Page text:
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A massive protocluster of galaxies at a redshift of z ≈ 5.3


Massive clusters of galaxies have been found that date from as early as 3.9 billion years1 (3.9 Gyr; z = 1.62) after the Big Bang, containing stars that formed at even earlier epochs2,3. Cosmological simulations using the current cold dark matter model predict that these systems should descend from ‘protoclusters’—early overdensities of massive galaxies that merge hierarchically to form a cluster4,5. These protocluster regions themselves are built up hierarchically and so are expected to contain extremely massive galaxies that can be observed as luminous quasars and starbursts4,5,6. Observational evidence for this picture, however, is sparse because high-redshift protoclusters are rare and difficult to observe6,7. Here we report a protocluster region that dates from 1 Gyr (z = 5.3) after the Big Bang. This cluster of massive galaxies extends over more than 13 megaparsecs and contains a luminous quasar as well as a system rich in molecular gas8. These massive galaxies place a lower limit of more than 4 × 1011 solar masses of dark and luminous matter in this region, consistent with that expected from cosmological simulations for the earliest galaxy clusters4,5,7.

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Figure 1: Spectra of confirmed cluster members.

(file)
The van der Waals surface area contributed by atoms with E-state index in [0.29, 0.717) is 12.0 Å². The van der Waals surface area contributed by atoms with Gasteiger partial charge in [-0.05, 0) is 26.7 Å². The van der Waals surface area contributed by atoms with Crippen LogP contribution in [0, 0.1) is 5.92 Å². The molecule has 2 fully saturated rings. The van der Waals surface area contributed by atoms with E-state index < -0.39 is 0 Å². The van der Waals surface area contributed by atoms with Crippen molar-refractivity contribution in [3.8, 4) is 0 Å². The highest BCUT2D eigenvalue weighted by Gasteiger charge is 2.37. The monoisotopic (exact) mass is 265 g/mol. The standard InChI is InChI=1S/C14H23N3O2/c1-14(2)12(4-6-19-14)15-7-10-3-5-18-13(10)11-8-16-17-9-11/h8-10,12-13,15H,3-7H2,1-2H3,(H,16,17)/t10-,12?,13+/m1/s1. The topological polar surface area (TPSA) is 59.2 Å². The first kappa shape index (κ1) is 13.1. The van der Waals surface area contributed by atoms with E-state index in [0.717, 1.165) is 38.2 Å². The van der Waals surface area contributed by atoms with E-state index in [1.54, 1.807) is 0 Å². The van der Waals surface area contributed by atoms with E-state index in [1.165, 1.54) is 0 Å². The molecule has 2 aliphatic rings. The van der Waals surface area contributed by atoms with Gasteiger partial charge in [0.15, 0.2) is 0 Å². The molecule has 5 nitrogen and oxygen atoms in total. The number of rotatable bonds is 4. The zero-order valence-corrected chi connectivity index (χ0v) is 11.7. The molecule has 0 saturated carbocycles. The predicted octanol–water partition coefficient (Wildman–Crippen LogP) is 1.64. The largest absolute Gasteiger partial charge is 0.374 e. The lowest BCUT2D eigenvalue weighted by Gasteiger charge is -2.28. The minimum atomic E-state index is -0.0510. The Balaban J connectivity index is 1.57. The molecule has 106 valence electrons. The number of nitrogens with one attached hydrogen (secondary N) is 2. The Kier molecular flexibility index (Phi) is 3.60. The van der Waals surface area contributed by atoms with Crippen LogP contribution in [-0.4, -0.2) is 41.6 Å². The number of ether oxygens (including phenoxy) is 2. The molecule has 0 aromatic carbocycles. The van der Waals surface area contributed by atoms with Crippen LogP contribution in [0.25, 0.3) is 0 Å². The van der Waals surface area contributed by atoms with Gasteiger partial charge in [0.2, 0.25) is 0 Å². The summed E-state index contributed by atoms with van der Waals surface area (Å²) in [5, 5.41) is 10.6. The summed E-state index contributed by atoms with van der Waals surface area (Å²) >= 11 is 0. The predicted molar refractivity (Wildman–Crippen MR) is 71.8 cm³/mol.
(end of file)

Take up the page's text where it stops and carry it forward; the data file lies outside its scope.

Figure 2: Image of the region around the protocluster core.
Figure 3: Detail of the protocluster core.


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These results are based on observations with: the W. M. Keck Observatory, the IRAM Plateau de Bure Interferometer, the IRAM 30-m telescope with the GISMO 2-mm camera, the Chandra X-ray Observatory, the Subaru Telescope, the Hubble Space Telescope, the Canada-France-Hawaii Telescope with WIRCam and MegaPrime, the United Kingdom Infrared Telescope, the Spitzer Space Telescope, the Smithsonian Submillimeter Array Telescope, the James Clerk Maxwell Telescope with the AzTEC 1.1mm camera, and the National Radio Astronomy Observatory’s Very Large Array. D.R. and B.R. acknowledge support from NASA through Hubble Fellowship grants awarded by the Space Telescope Science Institute. P.L.C. and N.Z.S. acknowledge grant support from NASA. G.W.W., M.Y. and J.G.S. acknowledge grant support from the NSF.

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Authors and Affiliations



P.L.C. led the spectroscopic effort, reduced the spectroscopic and photometric data, and led the scientific analysis including the optical and radio/millimetre fitting analysis and cluster properties. N.Z.S. led the spectroscopic and photometric follow-up efforts. D.R., C.C., P.C. and R.N. assisted with the physical interpretation of the radio data. B.R. provided cosmological simulations to check the significance of the protocluster and the likelihood of finding it. M.S., L.Y., M.E., F.C. and B.M. carried out the Keck observations and assisted with the data reduction. E.S. reduced and analysed the radio data. G.W.W. and M.Y. assisted with the submillimetre data analysis. F.C. and M.E. assisted with the X-ray data analysis. A.K. coordinated the 2-mm observations. J.G.S. conducted and reduced the 2-mm observations.

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Correspondence to Peter L. Capak.

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The authors declare no competing financial interests.

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Capak, P., Riechers, D., Scoville, N. et al. A massive protocluster of galaxies at a redshift of z ≈ 5.3. Nature 470, 233–235 (2011).

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